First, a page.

Organ Honored for Distinguished Service by Wildlife Management Institute

John Organ (right) accepts his award

John Organ, division chief of the Wildlife and Sport Fish Restoration Program for the U.S. Fish and Wildlife Service Northeast Region and an adjunct associate professor in the department of environmental conservation, received the Wildlife Management Institute’s 2014 George Bird Grinnell Memorial Award for Distinguished Service to Natural Resource Conservation on March 12.

The award was conferred during the 79th North American Wildlife and Natural Resources Conference in Denver.

“Over the course of his 35-year career, John has relentlessly driven to make worthwhile contributions to the natural resource profession, and he has done so with great energy and little focus on recognition,” said Wildlife Management Institute president Steve Williams, who lauded Organ for his dedication to promoting “the role of hunting in wildlife conservation, science-based resource management, wildlife diversity, international conservation, and irreproachable professionalism.”

Organ received his Ph.D. in wildlife biology from UMass Amherst. He became the first-ever assistant regional wetland coordinator for the Fish and Wildlife Service’s National Wetland Inventory program, where he attained extensive knowledge of wetland ecology and mapping and frequently acted as regional wetland coordinator.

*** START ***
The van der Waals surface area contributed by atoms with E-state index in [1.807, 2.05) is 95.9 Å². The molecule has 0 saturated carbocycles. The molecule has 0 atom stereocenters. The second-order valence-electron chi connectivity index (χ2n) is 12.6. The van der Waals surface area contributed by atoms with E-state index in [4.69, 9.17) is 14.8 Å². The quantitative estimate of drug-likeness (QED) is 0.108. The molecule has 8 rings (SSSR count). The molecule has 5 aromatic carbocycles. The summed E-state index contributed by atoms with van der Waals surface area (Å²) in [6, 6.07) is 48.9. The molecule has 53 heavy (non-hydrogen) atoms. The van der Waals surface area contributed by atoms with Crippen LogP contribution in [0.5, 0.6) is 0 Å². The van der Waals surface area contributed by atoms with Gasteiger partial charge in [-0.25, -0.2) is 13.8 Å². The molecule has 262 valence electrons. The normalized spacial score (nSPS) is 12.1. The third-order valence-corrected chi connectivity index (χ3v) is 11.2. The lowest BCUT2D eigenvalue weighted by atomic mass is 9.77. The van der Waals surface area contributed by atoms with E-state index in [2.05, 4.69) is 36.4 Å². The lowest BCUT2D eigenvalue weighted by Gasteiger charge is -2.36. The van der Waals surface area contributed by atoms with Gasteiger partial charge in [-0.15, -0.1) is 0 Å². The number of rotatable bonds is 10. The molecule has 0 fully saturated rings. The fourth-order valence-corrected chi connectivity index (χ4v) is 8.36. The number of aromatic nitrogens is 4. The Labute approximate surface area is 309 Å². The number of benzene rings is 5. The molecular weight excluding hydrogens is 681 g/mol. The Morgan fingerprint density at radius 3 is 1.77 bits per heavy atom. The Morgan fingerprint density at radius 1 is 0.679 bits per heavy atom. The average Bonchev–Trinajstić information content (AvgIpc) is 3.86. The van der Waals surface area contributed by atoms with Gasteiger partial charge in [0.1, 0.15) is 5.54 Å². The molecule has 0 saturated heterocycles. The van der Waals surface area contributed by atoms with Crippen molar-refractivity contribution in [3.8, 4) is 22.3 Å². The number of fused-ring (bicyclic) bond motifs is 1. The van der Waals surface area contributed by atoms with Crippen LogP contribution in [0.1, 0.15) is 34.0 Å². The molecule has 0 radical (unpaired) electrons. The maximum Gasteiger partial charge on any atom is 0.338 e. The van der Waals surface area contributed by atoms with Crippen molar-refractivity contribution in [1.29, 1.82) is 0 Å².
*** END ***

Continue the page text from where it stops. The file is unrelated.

“John is a consummate professional and valued colleague who exemplifies the meaning of public service,” said Northeast Regional Director Wendi Weber. “He is an expert on a range of species and subjects – ranging from Canada lynx, river otters, spotted-necked otters, beaver, adaptive management, human dimensions, wildlife education, wildlife policy, leadership and wilderness. Conservation is not his vocation; it is his life’s passion.”

During the course of his career, Organ has served as a certified wildlife biologist, fellow and president of The Wildlife Society, professional member of the Boone and Crockett Club, senior specialist in the Fulbright Scholarship Program, permanent invited professor at the Universidad Andres Bello in Santiago, Chile, and supervisor of M.S. and Ph.D. students studying carnivore conservation and ecology in Canada, Chile and the U.S.